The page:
You definitely are having lifespan issues if you lose 30 to 50% of your capacity in 600 cycles. 10 to 15% wouldn't be shocking under certain operating conditions, but at 1C or less, even that seems severe. Are the cell capacities fading equally across the packs, or is it just a bad cell group here and there limiting the rest of the pack? Any cell teardowns? How far out of balance have these packs been allowed to get, and has this led to greater chance of cells being exposed to overcharging or overdischarging? I'd need quite a bit more detail before I could make anything like a confident statement about what may or may not be your problem.
     
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  10. dan2l

    dan2l 2014 Prius v wagon

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    Hi W,
    They all degrade symilarly, but of cource the worst one shows up as realy bad. If it is replaced then the pack goes a little longer and the next wost shows up looking really bad.

    2Z16.jpg
    This is today's data showing #11(red arrows) going bad after 40-50ah on 120ah cells. It may be hard to see, but the full file with data in about 12meg in size. I can Email all the data to you if you get me your Email adress.

    I have never opened a cell. I did not want to get into the mess.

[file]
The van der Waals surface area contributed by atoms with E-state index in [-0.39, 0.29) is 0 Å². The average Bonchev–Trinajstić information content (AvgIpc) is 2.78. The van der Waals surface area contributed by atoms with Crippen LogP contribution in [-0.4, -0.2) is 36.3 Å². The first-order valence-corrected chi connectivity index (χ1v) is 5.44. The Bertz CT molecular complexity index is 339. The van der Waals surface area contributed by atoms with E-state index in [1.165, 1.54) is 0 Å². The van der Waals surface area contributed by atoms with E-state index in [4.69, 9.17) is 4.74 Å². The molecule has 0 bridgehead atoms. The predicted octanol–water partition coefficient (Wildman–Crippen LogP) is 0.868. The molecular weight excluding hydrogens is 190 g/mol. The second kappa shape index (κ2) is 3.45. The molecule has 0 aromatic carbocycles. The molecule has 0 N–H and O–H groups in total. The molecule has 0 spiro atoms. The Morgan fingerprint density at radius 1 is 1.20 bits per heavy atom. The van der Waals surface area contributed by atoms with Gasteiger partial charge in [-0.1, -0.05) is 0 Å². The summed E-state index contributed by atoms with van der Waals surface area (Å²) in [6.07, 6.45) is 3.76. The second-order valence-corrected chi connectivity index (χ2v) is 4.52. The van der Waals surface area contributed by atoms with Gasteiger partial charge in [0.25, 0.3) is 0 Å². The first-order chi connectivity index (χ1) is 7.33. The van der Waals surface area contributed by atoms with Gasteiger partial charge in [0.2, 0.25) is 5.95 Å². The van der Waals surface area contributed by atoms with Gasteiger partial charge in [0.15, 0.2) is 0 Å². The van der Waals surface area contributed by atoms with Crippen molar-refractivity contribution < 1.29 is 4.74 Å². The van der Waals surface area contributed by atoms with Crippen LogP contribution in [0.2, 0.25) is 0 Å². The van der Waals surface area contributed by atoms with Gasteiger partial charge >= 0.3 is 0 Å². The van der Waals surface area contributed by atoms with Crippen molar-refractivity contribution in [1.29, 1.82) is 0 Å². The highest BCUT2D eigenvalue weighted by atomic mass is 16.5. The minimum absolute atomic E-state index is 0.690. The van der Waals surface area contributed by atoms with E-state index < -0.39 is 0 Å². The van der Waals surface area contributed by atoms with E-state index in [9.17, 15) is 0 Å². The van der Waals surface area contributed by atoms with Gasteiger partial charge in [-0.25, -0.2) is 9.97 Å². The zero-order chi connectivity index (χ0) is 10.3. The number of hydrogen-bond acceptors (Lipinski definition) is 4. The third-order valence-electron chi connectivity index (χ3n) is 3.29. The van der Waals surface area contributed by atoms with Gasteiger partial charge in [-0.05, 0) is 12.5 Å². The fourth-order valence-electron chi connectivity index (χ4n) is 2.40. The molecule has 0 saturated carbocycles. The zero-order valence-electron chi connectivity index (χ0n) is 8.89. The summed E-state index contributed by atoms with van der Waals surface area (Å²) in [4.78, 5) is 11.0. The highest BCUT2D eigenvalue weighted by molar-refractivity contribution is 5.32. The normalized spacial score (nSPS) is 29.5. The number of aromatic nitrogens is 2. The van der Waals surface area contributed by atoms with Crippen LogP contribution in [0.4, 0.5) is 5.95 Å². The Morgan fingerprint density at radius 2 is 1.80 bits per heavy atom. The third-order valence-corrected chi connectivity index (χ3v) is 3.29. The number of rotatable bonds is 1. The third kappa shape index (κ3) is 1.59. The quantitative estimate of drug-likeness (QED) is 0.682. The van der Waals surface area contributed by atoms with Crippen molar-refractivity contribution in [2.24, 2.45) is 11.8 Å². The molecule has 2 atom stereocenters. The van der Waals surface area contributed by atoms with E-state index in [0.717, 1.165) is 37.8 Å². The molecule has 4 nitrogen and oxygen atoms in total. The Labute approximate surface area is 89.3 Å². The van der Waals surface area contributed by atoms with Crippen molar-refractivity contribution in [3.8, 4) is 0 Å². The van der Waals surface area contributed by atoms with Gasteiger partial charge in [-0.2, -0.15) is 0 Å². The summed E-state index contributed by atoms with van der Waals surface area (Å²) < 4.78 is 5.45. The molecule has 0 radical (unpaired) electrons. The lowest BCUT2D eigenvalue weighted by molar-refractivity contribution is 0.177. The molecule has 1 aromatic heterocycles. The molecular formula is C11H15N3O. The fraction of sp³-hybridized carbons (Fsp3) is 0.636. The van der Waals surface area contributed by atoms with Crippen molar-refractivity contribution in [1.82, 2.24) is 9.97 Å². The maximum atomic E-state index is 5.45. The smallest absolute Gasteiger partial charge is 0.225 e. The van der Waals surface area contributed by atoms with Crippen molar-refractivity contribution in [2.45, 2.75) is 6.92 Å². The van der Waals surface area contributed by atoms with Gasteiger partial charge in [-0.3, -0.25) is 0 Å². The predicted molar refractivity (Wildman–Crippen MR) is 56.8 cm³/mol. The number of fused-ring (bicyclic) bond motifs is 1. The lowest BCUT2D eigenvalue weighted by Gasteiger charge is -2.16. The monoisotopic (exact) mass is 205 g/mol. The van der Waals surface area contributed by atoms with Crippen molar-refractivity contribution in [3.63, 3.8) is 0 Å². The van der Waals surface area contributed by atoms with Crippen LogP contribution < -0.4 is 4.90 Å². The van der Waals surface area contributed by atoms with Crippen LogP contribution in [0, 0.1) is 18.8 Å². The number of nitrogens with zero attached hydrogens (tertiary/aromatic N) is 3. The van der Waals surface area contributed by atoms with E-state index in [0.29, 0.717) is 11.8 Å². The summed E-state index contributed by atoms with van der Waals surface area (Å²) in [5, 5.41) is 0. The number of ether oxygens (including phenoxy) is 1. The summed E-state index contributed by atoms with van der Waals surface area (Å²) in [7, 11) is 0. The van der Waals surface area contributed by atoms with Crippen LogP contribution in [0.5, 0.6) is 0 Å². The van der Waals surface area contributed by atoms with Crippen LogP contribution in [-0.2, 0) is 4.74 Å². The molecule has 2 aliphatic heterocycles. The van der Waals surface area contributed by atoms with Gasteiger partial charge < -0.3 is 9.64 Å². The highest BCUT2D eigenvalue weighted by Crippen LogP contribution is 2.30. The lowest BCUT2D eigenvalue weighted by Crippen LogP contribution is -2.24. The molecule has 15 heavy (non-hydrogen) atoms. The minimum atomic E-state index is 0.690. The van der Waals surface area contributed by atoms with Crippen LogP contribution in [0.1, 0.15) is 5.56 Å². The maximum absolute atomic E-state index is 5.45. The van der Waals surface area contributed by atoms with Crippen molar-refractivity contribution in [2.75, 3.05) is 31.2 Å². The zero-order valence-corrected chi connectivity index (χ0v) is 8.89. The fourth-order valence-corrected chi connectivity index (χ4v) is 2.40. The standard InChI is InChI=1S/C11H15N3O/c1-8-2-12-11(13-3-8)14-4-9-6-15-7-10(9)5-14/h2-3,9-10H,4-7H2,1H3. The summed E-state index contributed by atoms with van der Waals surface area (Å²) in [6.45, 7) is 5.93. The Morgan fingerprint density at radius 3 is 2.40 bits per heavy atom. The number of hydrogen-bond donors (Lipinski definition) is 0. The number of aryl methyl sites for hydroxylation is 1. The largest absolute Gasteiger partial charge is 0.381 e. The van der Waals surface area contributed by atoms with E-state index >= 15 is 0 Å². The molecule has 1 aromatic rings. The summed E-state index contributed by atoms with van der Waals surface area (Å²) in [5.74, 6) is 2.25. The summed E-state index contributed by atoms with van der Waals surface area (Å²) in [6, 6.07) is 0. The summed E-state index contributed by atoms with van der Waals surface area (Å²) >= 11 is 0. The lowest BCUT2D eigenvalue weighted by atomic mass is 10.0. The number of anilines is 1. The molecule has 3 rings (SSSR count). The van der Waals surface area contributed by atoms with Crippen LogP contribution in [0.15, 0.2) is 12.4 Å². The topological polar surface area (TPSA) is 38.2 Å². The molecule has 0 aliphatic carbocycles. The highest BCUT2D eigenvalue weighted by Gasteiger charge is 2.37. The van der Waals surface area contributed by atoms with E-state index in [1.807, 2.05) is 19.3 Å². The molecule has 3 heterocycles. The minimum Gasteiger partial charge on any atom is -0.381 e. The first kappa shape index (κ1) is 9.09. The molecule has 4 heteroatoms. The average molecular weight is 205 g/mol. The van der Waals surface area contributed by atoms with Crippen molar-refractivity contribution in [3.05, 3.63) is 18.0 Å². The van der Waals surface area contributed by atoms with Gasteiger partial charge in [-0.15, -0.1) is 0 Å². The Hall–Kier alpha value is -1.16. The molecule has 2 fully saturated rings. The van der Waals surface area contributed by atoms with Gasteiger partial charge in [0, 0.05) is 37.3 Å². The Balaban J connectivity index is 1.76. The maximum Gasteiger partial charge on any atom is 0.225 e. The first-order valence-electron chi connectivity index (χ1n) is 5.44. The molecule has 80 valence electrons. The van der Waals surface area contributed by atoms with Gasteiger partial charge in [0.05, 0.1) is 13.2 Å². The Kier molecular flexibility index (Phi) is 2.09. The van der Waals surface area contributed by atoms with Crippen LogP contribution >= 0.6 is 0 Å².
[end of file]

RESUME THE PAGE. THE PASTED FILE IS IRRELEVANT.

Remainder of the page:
Thanks,
    Dan
     
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  11. lopezjm2001

    lopezjm2001 Senior Member

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    I really appreciate your experienced input to this forum. Could you please provide a photo of what Li plating looks like compared to one cell which does not have Li plating.

    Do you have access to a full specifications data sheet for the A123 20ah pouch cell, does one actually exist. The one provided by the A123 website is very defficient.

    Yeah, I am probably asking for too much.

    Thanks
     
  12. wb9k

    wb9k 09 Gen II Prius w Hymotion Plug-In Batt

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    Can't blame you for not wanting to cut cells open. It's not something that should be undertaken casually.

    On to the data....